Miranda Lambert's forthcoming new album, Wildcard, finds the singer returning to the fiery, rock-tinged roots of her earlier releases, but the project marks a departure in one major respect: It's her first album not produced by longtime collaborator Frank Liddell. Instead, Lambert worked with producer Jay Joyce on the record.

It wasn't an easy decision for Lambert to step away from working with Liddell; after all, he's produced all of her albums to date, and his expertise helped usher her through every one of her musical stages. The two were -- and still are -- very close.

"I adore, love and trust [him] so much," Lambert said during an industry-only preview performance of some of the songs from Wildcard. "He's one of my best friends in the world. But, like any long relationship, sometimes you reach a place where you need to regroup."

Lambert and Liddell made the decision to part ways, at least for now, during an intimate discussion at the singer's home. "Me and him had a bottle of wine on the magic porch. The magic porch does some magic s--t!" Lambert says with a laugh. "We just talked it out. We thought, 'You know what? Maybe we should take a minute from each other, and go get inspired somewhere else, and then come back and revisit.'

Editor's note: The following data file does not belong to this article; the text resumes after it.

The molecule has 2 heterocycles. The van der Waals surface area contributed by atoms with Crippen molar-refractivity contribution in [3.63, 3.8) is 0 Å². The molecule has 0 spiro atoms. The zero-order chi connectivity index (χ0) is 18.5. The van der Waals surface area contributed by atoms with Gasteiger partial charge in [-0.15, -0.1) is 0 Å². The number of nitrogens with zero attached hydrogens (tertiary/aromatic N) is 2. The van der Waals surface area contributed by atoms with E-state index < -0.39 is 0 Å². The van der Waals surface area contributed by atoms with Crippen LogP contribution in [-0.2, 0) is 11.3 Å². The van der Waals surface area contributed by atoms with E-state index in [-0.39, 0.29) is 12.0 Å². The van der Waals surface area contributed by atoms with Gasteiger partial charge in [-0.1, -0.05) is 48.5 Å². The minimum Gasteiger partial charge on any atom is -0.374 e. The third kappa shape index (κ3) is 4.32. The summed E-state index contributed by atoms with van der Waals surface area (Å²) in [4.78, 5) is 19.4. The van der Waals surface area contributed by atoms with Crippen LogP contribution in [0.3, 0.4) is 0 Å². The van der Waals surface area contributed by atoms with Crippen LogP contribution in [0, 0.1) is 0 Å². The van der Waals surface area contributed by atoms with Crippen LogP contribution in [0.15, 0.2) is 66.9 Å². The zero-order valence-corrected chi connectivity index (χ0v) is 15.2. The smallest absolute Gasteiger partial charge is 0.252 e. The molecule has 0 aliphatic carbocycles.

"He gave me his blessing, anyway, which I needed. Because that's what long-term relationships [need]," she adds.

When she approached Joyce about working together, the singer knew she wanted to get back to the enthusiasm and energy she'd felt in her early days in country music. "I just kind of wanted to be open and pushed. And Jay was the man to do that," she explains. "In a way, I feel like I invented a new rock 'n' roll sound for myself, but also in a way I've revisited the rock 'n' roll sound that was invented in the first place."

Lambert has said that songs like "Locomotive" and "Mess With My Head" take cues from a grungier, more rock-influenced style that she discovered while living in New York with her husband, Brendan McLoughlin. However, when she began listening back to the new material, she realized that those leanings might not be quite as uncharted for her as she'd previously imagined.

"My husband was actually listening to 'Mess With My Head,' because he's supportive, and  he wants us to make however many cents we make these days when we get a stream," she jokes. "Anyway, he's cleaning the car, and right after ['Mess With My Head'] came on, 'Kerosene' came on.

"And I'm like, 'This isn't a departure at all!" she quips. "I'm just back, b--ches!"

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